In this post, we discuss the finite-sample Gaussian efficiency of various robust dispersion estimators. The classic standard deviation has the highest possible Gaussian efficiency of \(100\%\), but it is not robust: a single outlier can completely destroy the estimation. A typical robust alternative to the standard deviation is the Median Absolute Deviation (\(\operatorname{MAD}\)). While the \(\operatorname{MAD}\) is highly robust (the breakdown point is \(50\%\)), it is not efficient: its asymptotic Gaussian efficiency is only \(37\%\). Common alternative to the \(\operatorname{MAD}\) is the Rousseeuw-Croux \(S_n\) and \(Q_n\) scale estimators that provide higher efficiency, keeping the breakdown point of \(50\%\). In one of my recent preprints, I introduced the concept of the Quantile Absolute Deviation (\(\operatorname{QAD}\)) and its specific cases: the Standard Quantile Absolute Deviation (\(\operatorname{SQAD}\)) and the Optimal Quantile Absolute Deviation (\(\operatorname{OQAD}\)). Let us review the finite-sample and asymptotic values of the Gaussian efficiency for these estimators.

We start with reviewing the asymptotic Gaussian efficiency values:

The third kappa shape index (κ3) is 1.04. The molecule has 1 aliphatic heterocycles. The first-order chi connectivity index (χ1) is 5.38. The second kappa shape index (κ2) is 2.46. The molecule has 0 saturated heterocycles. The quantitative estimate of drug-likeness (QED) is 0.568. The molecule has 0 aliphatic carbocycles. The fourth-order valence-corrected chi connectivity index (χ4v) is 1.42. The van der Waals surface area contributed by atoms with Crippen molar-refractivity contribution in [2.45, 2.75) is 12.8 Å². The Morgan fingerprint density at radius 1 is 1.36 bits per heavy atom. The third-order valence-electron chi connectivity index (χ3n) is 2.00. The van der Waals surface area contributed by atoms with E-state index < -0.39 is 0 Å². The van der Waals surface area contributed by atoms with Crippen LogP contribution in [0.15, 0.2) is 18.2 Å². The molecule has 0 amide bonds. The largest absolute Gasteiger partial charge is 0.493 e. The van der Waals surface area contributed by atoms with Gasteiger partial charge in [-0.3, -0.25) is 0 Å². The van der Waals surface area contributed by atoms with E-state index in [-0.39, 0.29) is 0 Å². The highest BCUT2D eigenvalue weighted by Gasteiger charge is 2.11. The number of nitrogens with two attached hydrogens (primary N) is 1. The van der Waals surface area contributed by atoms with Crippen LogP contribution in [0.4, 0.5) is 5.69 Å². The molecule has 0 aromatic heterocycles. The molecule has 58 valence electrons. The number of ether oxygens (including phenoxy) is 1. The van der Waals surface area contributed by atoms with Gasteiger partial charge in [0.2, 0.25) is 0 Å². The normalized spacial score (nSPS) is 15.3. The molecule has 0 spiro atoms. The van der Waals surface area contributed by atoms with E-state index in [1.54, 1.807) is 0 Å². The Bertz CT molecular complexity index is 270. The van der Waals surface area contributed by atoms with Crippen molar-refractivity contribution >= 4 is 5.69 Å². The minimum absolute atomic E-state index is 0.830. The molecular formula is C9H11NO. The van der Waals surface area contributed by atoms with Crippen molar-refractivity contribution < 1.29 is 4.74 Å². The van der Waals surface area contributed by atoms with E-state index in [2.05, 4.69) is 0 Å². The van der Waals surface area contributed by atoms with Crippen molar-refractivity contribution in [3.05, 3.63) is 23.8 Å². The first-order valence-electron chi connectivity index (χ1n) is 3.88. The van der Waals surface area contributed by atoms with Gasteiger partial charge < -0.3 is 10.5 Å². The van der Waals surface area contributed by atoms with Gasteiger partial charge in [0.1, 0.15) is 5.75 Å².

\(\operatorname{SD}\) | \(\operatorname{MAD}\) | RC \(S_n\) | RC \(Q_n\) | \(\operatorname{SQAD}\) | \(\operatorname{OQAD}\) | |
---|---|---|---|---|---|---|

Gaussian efficiency | \(100\%\) | \(37\%\) | \(58\%\) | \(82\%\) | \(54\%\) | \(65\%\) |

Breakdown point | \(0\%\) | \(50\%\) | \(50\%\) | \(50\%\) | \(32\%\) | \(14\%\) |

As we can see, \(Q_n\) looks like the best estimator: it has the efficiency of \(82\%\) while its breakdown is \(50\%\). In the asymptotic case, \(\operatorname{SQAD}\) and \(\operatorname{OQAD}\) do not look interesting: they are less efficient and less robust.

Now, let us check the finite-sample Gaussian efficiency values:

From this picture, we can see that \(S_n\) and \(Q_n\) are not so efficient in the case of a small sample. Meanwhile, \(\operatorname{OQAD}\) is the most efficient estimator in this context for \(n \leq 20\).

When we choose an estimator, it is important to check out not only its asymptotic properties, but also finite-sample properties that are evaluated for the target sample size.

### References

- Andrey Akinshin (2022) “Quantile absolute deviation” arXiv:2208.13459
- Andrey Akinshin (2022) “Finite-sample Rousseeuw-Croux scale estimators” arXiv:2209.12268